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Reblogged:Picking Apart the Cherry-Pickers

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The anti-treatment "raw water" crowd* are at it again, this time improperly citing a study as "scientific" evidence that campers and hikers need not filter naturally-occurring water. Fortunately, the merits of treating naturally-occurring water are quite well established, and Wes Siler of Outside Online is paying attention. Siler notes something that opponents of this easy, prudent practice are all too eager to sweep under the rug: context. The study itself, the state of the scientific literature on the subject matter, and widely-known facts easily applicable with an ounce of common sense all contradict that foolhardy conclusion. Here is just a small sample of Siler's well-reasoned and clearly-written rebuttal:

Image of Giardia via Wikipedia.
The irresponsibility of the don't-filter argument is exacerbated by two things:
  1. While most Giardia, E. coli, Cyrptosporidium, and [other] waterborne pathogens induce fairly minor illnesses in adults, the effects can be much more severe if the infected person suffers from immunosuppression, is very young or old, or, as with my friend, is simply unlucky. In children, for instance, the CDC says giardiasis can may lead to symptoms as severe as delayed physical and mental growth, slow development, and malnutrition.
  2. Effective treatment options are affordable and easy to use. Use an expensive filter because you're short on time or like cleaner tasting water -- cheaper methods will keep you just as healthy.
Both [physician Thomas R.] Welch and [Slate author Ethan] Linck argue that the failure to wash hands after taking a poo is responsible for more infections than drinking unpurified water. But while that is an argument for taking some hand sanitizer along, it is not an argument against water treatment. [link in original, bold added, minor edits]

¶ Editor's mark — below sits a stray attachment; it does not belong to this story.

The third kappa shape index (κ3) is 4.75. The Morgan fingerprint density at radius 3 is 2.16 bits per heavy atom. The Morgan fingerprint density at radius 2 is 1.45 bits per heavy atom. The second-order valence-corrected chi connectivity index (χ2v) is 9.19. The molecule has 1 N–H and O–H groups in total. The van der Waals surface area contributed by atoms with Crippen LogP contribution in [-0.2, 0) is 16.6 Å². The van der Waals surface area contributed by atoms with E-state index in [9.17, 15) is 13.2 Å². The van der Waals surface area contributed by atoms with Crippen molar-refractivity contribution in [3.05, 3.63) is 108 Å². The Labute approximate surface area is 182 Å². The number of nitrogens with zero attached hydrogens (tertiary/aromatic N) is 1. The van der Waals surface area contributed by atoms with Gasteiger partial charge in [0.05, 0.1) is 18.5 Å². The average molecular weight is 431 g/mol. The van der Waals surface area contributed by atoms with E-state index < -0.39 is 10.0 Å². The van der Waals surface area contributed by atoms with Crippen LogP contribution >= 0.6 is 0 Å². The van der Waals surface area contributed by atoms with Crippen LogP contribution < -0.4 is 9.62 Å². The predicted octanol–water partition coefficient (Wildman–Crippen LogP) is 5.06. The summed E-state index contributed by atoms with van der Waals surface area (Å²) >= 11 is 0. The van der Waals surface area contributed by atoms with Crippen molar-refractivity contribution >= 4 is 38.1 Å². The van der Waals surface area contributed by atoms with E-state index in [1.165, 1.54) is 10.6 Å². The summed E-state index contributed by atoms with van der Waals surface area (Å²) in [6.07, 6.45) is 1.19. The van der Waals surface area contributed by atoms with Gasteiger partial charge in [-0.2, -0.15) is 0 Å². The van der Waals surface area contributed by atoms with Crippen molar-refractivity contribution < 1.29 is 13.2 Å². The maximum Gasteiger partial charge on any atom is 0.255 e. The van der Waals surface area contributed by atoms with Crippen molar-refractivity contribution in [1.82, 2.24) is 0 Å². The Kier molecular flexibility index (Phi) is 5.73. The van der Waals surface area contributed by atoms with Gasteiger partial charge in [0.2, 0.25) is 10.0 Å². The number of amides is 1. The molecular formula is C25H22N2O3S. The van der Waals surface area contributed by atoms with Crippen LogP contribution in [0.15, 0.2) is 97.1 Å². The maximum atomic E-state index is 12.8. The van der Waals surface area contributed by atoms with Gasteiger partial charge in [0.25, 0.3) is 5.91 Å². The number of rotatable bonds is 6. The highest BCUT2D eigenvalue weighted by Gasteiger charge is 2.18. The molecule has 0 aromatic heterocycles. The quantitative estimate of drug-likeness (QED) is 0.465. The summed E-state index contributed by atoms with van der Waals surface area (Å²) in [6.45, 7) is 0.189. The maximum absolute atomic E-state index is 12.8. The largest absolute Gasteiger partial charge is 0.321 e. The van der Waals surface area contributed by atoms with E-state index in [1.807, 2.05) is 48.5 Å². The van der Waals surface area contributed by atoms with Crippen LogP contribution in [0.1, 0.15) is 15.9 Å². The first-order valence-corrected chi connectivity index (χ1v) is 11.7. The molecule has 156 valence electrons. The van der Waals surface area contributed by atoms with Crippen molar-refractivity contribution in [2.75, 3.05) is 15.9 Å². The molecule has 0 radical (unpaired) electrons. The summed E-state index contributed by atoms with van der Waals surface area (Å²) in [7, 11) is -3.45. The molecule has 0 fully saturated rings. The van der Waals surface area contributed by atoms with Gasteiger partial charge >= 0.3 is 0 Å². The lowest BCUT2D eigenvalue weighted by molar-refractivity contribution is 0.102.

Even the study cited by Slate doesn't advise against treating water: "If our objective is to protect the backcountry user from enteric infection, then we should emphasize the overwhelming evidence showing that assiduous hand-washing or using alcohol-based hand cleansers is by far the most important strategy." I disagree with Welch that also urging water purification "dilutes" such a message.

There is one point on which I do agree with Linck: Not purifying for oneself should be a personal decision since it is not risk-free, while purifying it is nearly so.

As I have noted before, even this will probably not deter some people from flirting with the following scenario (or worse), anyway:
Last year, a good friend of mine caught chronic giardiasis. The diarrhea that resulted was unpredictable, frequently sending him scrambling for a bathroom. For most of the year, that meant his dating life was totally on hold and he couldn’t travel. Already a thin guy, the resulting weight loss caused him to look visibly ill. To him, the worst part was the embarrassment all this caused, all from a parasite he caught on a camping trip here in California. [minor edits]
It is with amusement that I consider those cases, so long as they are self-inflicted. To everyone else: You have been warned. And, if you are sending your kids to a camp, I recommend making sure those in charge will be treating any water they find.

-- CAV

* The author of the Slate piece claims not to be in this crowd, but his anti-capitalist sentiments, which permeate the entire piece, place him in the same "return of the primitive" camp, if you will. One can imagine him yelling "check your privilege" as he rushes to the water closet some time after a hike.

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At a reunion I attended several years ago, one of my classmates was in a wheelchair and had prostheses on the lower part of both his legs.  He said it was his fault because he drank water from a river, filtering it through a cloth.

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